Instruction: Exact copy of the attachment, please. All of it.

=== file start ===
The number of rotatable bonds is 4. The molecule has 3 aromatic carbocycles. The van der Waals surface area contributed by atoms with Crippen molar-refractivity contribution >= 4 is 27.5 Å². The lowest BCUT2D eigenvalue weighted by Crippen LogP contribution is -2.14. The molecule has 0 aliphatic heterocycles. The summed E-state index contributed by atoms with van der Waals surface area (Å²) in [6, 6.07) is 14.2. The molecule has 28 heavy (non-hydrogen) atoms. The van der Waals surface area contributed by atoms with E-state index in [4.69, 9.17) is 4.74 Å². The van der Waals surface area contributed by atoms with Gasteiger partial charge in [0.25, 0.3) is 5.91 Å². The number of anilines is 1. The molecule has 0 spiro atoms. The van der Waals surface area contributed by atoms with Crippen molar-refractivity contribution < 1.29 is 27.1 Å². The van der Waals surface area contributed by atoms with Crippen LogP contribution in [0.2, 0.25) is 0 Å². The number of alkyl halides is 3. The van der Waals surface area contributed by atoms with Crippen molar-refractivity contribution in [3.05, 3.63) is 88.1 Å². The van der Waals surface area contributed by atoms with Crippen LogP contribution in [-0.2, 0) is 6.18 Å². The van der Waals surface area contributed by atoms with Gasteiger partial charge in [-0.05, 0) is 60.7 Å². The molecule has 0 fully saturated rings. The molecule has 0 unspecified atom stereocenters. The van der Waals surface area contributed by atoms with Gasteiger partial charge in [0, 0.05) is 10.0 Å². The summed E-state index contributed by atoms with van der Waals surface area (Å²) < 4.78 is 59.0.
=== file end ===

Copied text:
The number of rotatable bonds is 4. The molecule has 3 aromatic carbocycles. The van der Waals surface area contributed by atoms with Crippen molar-refractivity contribution >= 4 is 27.5 Å². The lowest BCUT2D eigenvalue weighted by Crippen LogP contribution is -2.14. The molecule has 0 aliphatic heterocycles. The summed E-state index contributed by atoms with van der Waals surface area (Å²) in [6, 6.07) is 14.2. The molecule has 28 heavy (non-hydrogen) atoms. The van der Waals surface area contributed by atoms with E-state index in [4.69, 9.17) is 4.74 Å². The van der Waals surface area contributed by atoms with Gasteiger partial charge in [0.25, 0.3) is 5.91 Å². The number of anilines is 1. The molecule has 0 spiro atoms. The van der Waals surface area contributed by atoms with Crippen molar-refractivity contribution < 1.29 is 27.1 Å². The van der Waals surface area contributed by atoms with Crippen LogP contribution in [0.2, 0.25) is 0 Å². The number of alkyl halides is 3. The van der Waals surface area contributed by atoms with Crippen molar-refractivity contribution in [3.05, 3.63) is 88.1 Å². The van der Waals surface area contributed by atoms with Crippen LogP contribution in [-0.2, 0) is 6.18 Å². The van der Waals surface area contributed by atoms with Gasteiger partial charge in [-0.05, 0) is 60.7 Å². The molecule has 0 fully saturated rings. The molecule has 0 unspecified atom stereocenters. The van der Waals surface area contributed by atoms with Gasteiger partial charge in [0, 0.05) is 10.0 Å². The summed E-state index contributed by atoms with van der Waals surface area (Å²) < 4.78 is 59.0.